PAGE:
According to the guest book inside the back door of Scharffen Berger Chocolate Maker the two people who visited before me were named Shorty and Fatty. This struck me as particularly funny as I kept grazing my way through sample after sample waiting for the tour to begin.
The Scharffen Berger factory is made from a million red bricks, and is a beauty. Just the right size too - not at all a sprawler like many factories. It has a modest footprint and a few of the rooms are illuminated by natural light spilling in through windows that bump up against sky-high ceilings. The floor of the factory is punctuated by vintage chocolate making machinery including an impressive cherry-red roaster, and a melangeur that I believe the guide said was found in Serbia.
Scharffen Berger Chocolate Maker - big roaster
Talk of the recent acquisition was kept to a minimum. Business-as-usual seemed to be the message to the public. But you could tell people were curious and for a minute or two the direction of the classroom part of our tour turned from 'bean to bar' lecture into a 'bean to business' q+a - people were curious about how the factory would expand and grow under different ownership. The guide said they would be part of an entrepreneurial arm of Hershey, and added they were considering expanding operations and capacity by building a replica factory in one of two places - New York, or Pennsylvania.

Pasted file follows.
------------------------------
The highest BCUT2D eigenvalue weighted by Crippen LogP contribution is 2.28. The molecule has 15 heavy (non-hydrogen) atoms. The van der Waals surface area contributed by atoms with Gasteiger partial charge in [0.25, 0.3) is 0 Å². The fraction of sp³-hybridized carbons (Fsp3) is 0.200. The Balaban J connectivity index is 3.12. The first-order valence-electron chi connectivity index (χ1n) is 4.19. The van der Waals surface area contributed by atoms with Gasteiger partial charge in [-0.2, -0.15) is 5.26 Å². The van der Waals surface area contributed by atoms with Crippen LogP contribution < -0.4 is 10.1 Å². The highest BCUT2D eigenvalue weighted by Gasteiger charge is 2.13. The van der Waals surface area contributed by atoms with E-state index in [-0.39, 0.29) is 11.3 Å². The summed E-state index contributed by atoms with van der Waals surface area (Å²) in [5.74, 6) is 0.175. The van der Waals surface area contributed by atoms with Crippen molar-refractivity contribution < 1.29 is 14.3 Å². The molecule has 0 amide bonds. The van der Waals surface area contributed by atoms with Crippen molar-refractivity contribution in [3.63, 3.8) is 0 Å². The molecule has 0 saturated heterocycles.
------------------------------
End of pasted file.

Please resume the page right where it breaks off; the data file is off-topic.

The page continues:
Scharffen Berger Chocolate Maker - bean origins
The timing of our visit was not at all a fluke, at a party recently a friend made a chocolate cake that floored me. It sat at the center of a big buffet table throughout the birthday party, pretty - but at the same time simple and unassuming. It was low-rise cake that she had stacked two high for a tiered effect, with a sheen of chocolate glaze. When the time was right, songs were sung, Jennifer meticulously cut the cake into tiny, thumb-size wedges and began to shuttle plates into eager hands. I swear to you a hush fell across the room as people blissed out on the chocolate. I've had chocolate on the brain ever since.
Scharffen Berger Chocolate Maker - me at the end of the line
Jennifer was nice enough to tell me where to track down the magic recipe. I kid you not - if there is only one chocolate cake in my life from this day forward, let this be it. Imagine a rich, creamy, crumb-less, dense chocolate mouse and you are on the right track. It is flourless, and made from just three main ingredients - bittersweet chocolate, butter, and floppy beaten eggs - with a touch of sugar depending on the chocolate you choose. I wasn't at all surprise when she told me the source was Rose Levy Beranbaum's Cake Bible.